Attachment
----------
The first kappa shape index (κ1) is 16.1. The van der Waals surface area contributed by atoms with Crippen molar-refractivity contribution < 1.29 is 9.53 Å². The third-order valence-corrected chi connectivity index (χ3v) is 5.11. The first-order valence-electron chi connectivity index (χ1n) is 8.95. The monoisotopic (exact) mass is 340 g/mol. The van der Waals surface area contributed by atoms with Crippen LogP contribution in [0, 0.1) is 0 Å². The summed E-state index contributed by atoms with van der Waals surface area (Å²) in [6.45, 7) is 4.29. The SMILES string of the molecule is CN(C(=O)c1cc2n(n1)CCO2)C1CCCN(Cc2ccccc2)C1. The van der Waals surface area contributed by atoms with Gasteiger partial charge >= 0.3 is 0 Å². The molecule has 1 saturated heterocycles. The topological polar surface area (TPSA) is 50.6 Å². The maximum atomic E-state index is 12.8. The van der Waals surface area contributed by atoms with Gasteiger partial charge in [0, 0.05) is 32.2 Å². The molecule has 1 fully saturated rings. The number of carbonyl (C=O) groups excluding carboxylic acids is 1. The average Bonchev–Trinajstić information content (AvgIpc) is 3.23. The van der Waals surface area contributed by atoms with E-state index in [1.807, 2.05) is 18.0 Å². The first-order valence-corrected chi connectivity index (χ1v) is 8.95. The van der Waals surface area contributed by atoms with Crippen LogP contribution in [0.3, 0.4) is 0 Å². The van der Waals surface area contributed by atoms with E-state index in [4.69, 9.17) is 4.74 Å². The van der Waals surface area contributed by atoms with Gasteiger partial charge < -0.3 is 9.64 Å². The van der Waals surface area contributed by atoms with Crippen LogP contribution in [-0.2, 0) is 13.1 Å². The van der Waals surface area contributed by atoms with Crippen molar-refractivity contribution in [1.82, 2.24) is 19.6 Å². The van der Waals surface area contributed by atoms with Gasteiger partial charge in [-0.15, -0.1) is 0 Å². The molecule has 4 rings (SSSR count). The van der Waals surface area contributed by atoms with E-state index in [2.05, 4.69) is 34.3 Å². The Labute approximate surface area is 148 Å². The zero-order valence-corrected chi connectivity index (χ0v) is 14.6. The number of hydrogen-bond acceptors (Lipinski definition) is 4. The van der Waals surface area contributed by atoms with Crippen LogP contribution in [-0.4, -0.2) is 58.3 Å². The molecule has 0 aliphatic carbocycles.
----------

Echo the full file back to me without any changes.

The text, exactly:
The first kappa shape index (κ1) is 16.1. The van der Waals surface area contributed by atoms with Crippen molar-refractivity contribution < 1.29 is 9.53 Å². The third-order valence-corrected chi connectivity index (χ3v) is 5.11. The first-order valence-electron chi connectivity index (χ1n) is 8.95. The monoisotopic (exact) mass is 340 g/mol. The van der Waals surface area contributed by atoms with Crippen LogP contribution in [0, 0.1) is 0 Å². The summed E-state index contributed by atoms with van der Waals surface area (Å²) in [6.45, 7) is 4.29. The SMILES string of the molecule is CN(C(=O)c1cc2n(n1)CCO2)C1CCCN(Cc2ccccc2)C1. The van der Waals surface area contributed by atoms with Gasteiger partial charge >= 0.3 is 0 Å². The molecule has 1 saturated heterocycles. The topological polar surface area (TPSA) is 50.6 Å². The maximum atomic E-state index is 12.8. The van der Waals surface area contributed by atoms with Gasteiger partial charge in [0, 0.05) is 32.2 Å². The molecule has 1 fully saturated rings. The number of carbonyl (C=O) groups excluding carboxylic acids is 1. The average Bonchev–Trinajstić information content (AvgIpc) is 3.23. The van der Waals surface area contributed by atoms with E-state index in [1.807, 2.05) is 18.0 Å². The first-order valence-corrected chi connectivity index (χ1v) is 8.95. The van der Waals surface area contributed by atoms with Crippen LogP contribution in [0.3, 0.4) is 0 Å². The van der Waals surface area contributed by atoms with E-state index in [4.69, 9.17) is 4.74 Å². The van der Waals surface area contributed by atoms with Gasteiger partial charge < -0.3 is 9.64 Å². The van der Waals surface area contributed by atoms with Crippen LogP contribution in [-0.2, 0) is 13.1 Å². The van der Waals surface area contributed by atoms with Crippen molar-refractivity contribution in [1.82, 2.24) is 19.6 Å². The van der Waals surface area contributed by atoms with Gasteiger partial charge in [-0.15, -0.1) is 0 Å². The molecule has 4 rings (SSSR count). The van der Waals surface area contributed by atoms with E-state index in [2.05, 4.69) is 34.3 Å². The Labute approximate surface area is 148 Å². The zero-order valence-corrected chi connectivity index (χ0v) is 14.6. The number of hydrogen-bond acceptors (Lipinski definition) is 4. The van der Waals surface area contributed by atoms with Crippen LogP contribution in [-0.4, -0.2) is 58.3 Å². The molecule has 0 aliphatic carbocycles.